Nature 453, 519-523 (22 May 2008) | doi:10.1038/nature06968; Received 22 November 2007; Accepted 2 April 2008

The ground state of embryonic stem cell self-renewal

Qi-Long Ying1, Jason Wray2, Jennifer Nichols2, Laura Batlle-Morera2, Bradley Doble3, James Woodgett4, Philip Cohen5 & Austin Smith2

  1. Center for Stem Cell and Regenerative Medicine, Department of Cell and Neurobiology, Keck School of Medicine, University of Southern California, 1501 San Pablo Street, ZNI 529, Los Angeles, California 90033, USA
  2. Wellcome Trust Centre for Stem Cell Research, University of Cambridge, Tennis Court Road, Cambridge CB2 1QR, UK
  3. McMaster Stem Cell and Cancer Research Institute, McMaster University, 1200 Main Street West, Hamilton, Ontario L8N 3Z5, Canada
  4. Samuel Lunenfeld Research Institute, Mount Sinai Hospital, 600 University Avenue, Toronto, Ontario M5G 1X5, Canada
  5. Division of Signal Transduction Therapy and MRC Protein Phosphorylation Unit, University of Dundee, Dundee DD1 5EH, UK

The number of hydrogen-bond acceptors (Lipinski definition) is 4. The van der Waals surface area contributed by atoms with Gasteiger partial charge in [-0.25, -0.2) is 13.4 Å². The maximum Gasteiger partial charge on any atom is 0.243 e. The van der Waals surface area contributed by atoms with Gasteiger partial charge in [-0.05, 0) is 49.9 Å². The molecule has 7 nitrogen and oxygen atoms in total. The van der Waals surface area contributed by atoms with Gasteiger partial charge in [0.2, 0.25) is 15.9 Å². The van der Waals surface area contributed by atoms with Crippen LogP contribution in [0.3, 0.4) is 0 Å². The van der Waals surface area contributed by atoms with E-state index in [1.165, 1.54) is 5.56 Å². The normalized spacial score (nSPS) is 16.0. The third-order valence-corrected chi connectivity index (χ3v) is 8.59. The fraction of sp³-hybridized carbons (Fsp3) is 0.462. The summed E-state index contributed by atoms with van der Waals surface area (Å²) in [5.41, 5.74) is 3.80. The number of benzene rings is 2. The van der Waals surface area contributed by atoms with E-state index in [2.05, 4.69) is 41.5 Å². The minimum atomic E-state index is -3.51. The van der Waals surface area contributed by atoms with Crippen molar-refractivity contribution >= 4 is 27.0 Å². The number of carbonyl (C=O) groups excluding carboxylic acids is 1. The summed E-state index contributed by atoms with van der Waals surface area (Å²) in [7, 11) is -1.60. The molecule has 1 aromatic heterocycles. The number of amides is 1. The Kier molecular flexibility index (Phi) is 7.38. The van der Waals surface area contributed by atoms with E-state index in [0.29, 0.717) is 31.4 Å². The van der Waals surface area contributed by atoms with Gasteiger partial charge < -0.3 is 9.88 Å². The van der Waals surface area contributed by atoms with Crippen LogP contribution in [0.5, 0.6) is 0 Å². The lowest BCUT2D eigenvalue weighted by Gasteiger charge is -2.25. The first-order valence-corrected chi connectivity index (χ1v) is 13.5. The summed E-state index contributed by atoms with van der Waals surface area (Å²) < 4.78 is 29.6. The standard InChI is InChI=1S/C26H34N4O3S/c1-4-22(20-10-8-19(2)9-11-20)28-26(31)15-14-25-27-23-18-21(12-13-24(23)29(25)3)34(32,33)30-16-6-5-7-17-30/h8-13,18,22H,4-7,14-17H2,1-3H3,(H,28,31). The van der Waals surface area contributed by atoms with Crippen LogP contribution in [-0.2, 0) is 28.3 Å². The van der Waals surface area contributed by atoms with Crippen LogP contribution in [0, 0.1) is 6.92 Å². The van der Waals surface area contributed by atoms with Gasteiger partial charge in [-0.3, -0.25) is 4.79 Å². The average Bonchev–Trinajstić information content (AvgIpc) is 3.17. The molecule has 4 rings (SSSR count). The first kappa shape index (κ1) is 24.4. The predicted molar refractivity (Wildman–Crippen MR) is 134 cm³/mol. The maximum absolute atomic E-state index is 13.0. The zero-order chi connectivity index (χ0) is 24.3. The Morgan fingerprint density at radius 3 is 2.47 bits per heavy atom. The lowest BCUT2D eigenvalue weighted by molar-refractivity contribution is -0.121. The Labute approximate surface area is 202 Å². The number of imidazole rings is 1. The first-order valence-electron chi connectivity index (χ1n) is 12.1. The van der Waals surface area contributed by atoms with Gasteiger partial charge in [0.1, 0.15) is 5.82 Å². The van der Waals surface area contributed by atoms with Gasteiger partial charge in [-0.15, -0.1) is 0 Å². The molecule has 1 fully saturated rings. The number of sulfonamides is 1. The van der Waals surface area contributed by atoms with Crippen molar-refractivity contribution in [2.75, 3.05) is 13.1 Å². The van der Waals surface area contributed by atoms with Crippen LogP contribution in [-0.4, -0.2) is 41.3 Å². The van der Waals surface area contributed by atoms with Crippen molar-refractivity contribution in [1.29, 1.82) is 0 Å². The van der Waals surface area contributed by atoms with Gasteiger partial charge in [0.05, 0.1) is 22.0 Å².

Correspondence to: Qi-Long Ying1Austin Smith2 Correspondence and requests for materials should be addressed to Q.L.Y. (Email: qying@keck.usc.edu) or A.S. (Email: ags39@cscr.cam.ac.uk).

In the three decades since pluripotent mouse embryonic stem (ES) cells were first described1, 2 they have been derived and maintained by using various empirical combinations of feeder cells, conditioned media, cytokines, growth factors, hormones, fetal calf serum, and serum extracts1, 2, 3, 4, 5, 6, 7. Consequently ES-cell self-renewal is generally considered to be dependent on multifactorial stimulation of dedicated transcriptional circuitries, pre-eminent among which is the activation of STAT3 by cytokines (ref. 8). Here we show, however, that extrinsic stimuli are dispensable for the derivation, propagation and pluripotency of ES cells. Self-renewal is enabled by the elimination of differentiation-inducing signalling from mitogen-activated protein kinase. Additional inhibition of glycogen synthase kinase 3 consolidates biosynthetic capacity and suppresses residual differentiation. Complete bypass of cytokine signalling is confirmed by isolating ES cells genetically devoid of STAT3. These findings reveal that ES cells have an innate programme for self-replication that does not require extrinsic instruction. This property may account for their latent tumorigenicity. The delineation of minimal requirements for self-renewal now provides a defined platform for the precise description and dissection of the pluripotent state.


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